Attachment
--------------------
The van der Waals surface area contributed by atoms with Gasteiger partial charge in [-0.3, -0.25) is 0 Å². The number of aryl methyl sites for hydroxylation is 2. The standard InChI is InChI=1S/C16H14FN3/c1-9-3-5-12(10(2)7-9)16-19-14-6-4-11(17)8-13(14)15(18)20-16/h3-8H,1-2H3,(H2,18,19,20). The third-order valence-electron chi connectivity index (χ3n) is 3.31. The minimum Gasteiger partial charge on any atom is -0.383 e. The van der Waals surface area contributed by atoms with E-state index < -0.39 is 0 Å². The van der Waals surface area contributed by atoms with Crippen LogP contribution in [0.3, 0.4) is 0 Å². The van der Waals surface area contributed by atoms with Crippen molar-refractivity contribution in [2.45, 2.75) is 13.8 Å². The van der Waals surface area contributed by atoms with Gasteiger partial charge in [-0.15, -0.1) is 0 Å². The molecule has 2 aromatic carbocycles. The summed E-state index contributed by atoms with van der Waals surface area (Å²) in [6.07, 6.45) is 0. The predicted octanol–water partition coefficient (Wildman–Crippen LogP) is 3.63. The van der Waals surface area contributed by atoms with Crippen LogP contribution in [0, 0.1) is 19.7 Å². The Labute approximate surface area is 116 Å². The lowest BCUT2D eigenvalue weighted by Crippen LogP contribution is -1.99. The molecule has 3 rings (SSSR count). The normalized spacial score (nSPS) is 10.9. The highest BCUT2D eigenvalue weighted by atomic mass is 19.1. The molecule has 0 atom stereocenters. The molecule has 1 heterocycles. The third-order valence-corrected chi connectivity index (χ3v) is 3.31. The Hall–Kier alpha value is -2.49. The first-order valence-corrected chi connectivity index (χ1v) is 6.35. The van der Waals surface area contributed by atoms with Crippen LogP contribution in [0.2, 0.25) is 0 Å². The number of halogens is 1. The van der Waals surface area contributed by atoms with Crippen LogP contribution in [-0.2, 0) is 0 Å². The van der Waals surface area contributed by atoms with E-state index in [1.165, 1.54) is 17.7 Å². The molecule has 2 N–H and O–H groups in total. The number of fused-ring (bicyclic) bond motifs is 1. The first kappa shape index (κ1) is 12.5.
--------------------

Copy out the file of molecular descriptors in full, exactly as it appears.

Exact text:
The van der Waals surface area contributed by atoms with Gasteiger partial charge in [-0.3, -0.25) is 0 Å². The number of aryl methyl sites for hydroxylation is 2. The standard InChI is InChI=1S/C16H14FN3/c1-9-3-5-12(10(2)7-9)16-19-14-6-4-11(17)8-13(14)15(18)20-16/h3-8H,1-2H3,(H2,18,19,20). The third-order valence-electron chi connectivity index (χ3n) is 3.31. The minimum Gasteiger partial charge on any atom is -0.383 e. The van der Waals surface area contributed by atoms with E-state index < -0.39 is 0 Å². The van der Waals surface area contributed by atoms with Crippen LogP contribution in [0.3, 0.4) is 0 Å². The van der Waals surface area contributed by atoms with Crippen molar-refractivity contribution in [2.45, 2.75) is 13.8 Å². The van der Waals surface area contributed by atoms with Gasteiger partial charge in [-0.15, -0.1) is 0 Å². The molecule has 2 aromatic carbocycles. The summed E-state index contributed by atoms with van der Waals surface area (Å²) in [6.07, 6.45) is 0. The predicted octanol–water partition coefficient (Wildman–Crippen LogP) is 3.63. The van der Waals surface area contributed by atoms with Crippen LogP contribution in [0, 0.1) is 19.7 Å². The Labute approximate surface area is 116 Å². The lowest BCUT2D eigenvalue weighted by Crippen LogP contribution is -1.99. The molecule has 3 rings (SSSR count). The normalized spacial score (nSPS) is 10.9. The highest BCUT2D eigenvalue weighted by atomic mass is 19.1. The molecule has 0 atom stereocenters. The molecule has 1 heterocycles. The third-order valence-corrected chi connectivity index (χ3v) is 3.31. The Hall–Kier alpha value is -2.49. The first-order valence-corrected chi connectivity index (χ1v) is 6.35. The van der Waals surface area contributed by atoms with Crippen LogP contribution in [0.2, 0.25) is 0 Å². The number of halogens is 1. The van der Waals surface area contributed by atoms with Crippen LogP contribution in [-0.2, 0) is 0 Å². The van der Waals surface area contributed by atoms with E-state index in [1.165, 1.54) is 17.7 Å². The molecule has 2 N–H and O–H groups in total. The number of fused-ring (bicyclic) bond motifs is 1. The first kappa shape index (κ1) is 12.5.